Determining the exit page for a site is difficult to do reliably (without custom code in your site -- I'll get to that). For example, let's say I open serverfault.com and begin researching the answer to a question. That research takes me down the proverbial rabbit hole, and I don't actually get back to my serverfault browser window for 30 minutes.
From web logs alone, you can't determine whether my 30 minute absence was an "exit" followed by a new visit, or a "pause" of an existing visit. And that's just one example out of many of why a user might become "idle" on a site without it being a real "exit".
That's why analysis tools like Web Log Expert rely on a visitor timeout. You have to make your own assessment of how long a user would have to be idle to be considered having exited the site.
Of course, your log analysis tool (I'm generalizing here, because there are a lot of options out there) needs a way of differentiating users. IP address and User Agent string are not sufficient. For example, there may be multiple users in an office or school somewhere, all of them using homogenized OSes and browsers and coming in through a proxy or NAT (your server would see them all as the same IP and same UA string).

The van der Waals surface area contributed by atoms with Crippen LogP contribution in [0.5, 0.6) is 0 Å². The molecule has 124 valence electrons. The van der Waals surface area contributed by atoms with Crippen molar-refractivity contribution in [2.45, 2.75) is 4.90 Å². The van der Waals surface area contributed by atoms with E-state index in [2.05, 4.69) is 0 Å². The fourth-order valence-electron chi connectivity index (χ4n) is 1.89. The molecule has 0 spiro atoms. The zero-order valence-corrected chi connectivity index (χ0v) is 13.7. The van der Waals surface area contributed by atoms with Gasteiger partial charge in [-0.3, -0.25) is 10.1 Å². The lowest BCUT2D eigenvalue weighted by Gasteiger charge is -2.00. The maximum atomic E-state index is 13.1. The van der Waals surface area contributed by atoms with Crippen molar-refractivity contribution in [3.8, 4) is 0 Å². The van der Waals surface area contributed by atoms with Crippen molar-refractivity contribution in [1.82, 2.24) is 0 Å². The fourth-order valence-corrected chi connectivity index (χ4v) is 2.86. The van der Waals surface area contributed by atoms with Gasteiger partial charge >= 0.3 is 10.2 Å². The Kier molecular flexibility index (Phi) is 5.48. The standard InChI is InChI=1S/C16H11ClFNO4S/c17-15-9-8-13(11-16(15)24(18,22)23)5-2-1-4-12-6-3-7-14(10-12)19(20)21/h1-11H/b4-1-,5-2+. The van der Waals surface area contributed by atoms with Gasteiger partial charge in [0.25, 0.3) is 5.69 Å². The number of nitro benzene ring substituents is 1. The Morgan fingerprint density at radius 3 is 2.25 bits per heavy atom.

In IIS (not knowing which version, so I'll be vague) open the field selection dialog in the logging config. If Cookie is not checked off, check it (this is assuming that your site uses a session cookie). Also check off Referer.
These two options may make your log files a lot larger, but will give your analysis tool the ability to differentiate users (by session cookie), as well as their path through the site (by referer). AFAIK those fields are not enabled by default.
If you really want an accurate representation of when a user exits your site (closes browser or navigates elsewhere), you can implement an AJAX call on a timer in each of your pages that calls to a URL every X seconds. You can then set the visitor timeout in your analysis tool to something like X+2 seconds. Then you'll know exit times to an accuracy of X+2 seconds. Of course, exit pages will often be reported as being the URL of the AJAX call, so you'd need to somehow have the analysis tool ignore those as exit pages, but not ignore them when checking the visitor timeout.
Whether that's possible would depend upon the tool. I have no experience with Web Log Expert, so I couldn't say for certain.
There's always been a lot of debate as to which log analyzer is the best. IMO you need to try a bunch of them and find the one that best fits the balance of your needs for ease of use, complexity (or simplicity) of reports, speed, and presentation.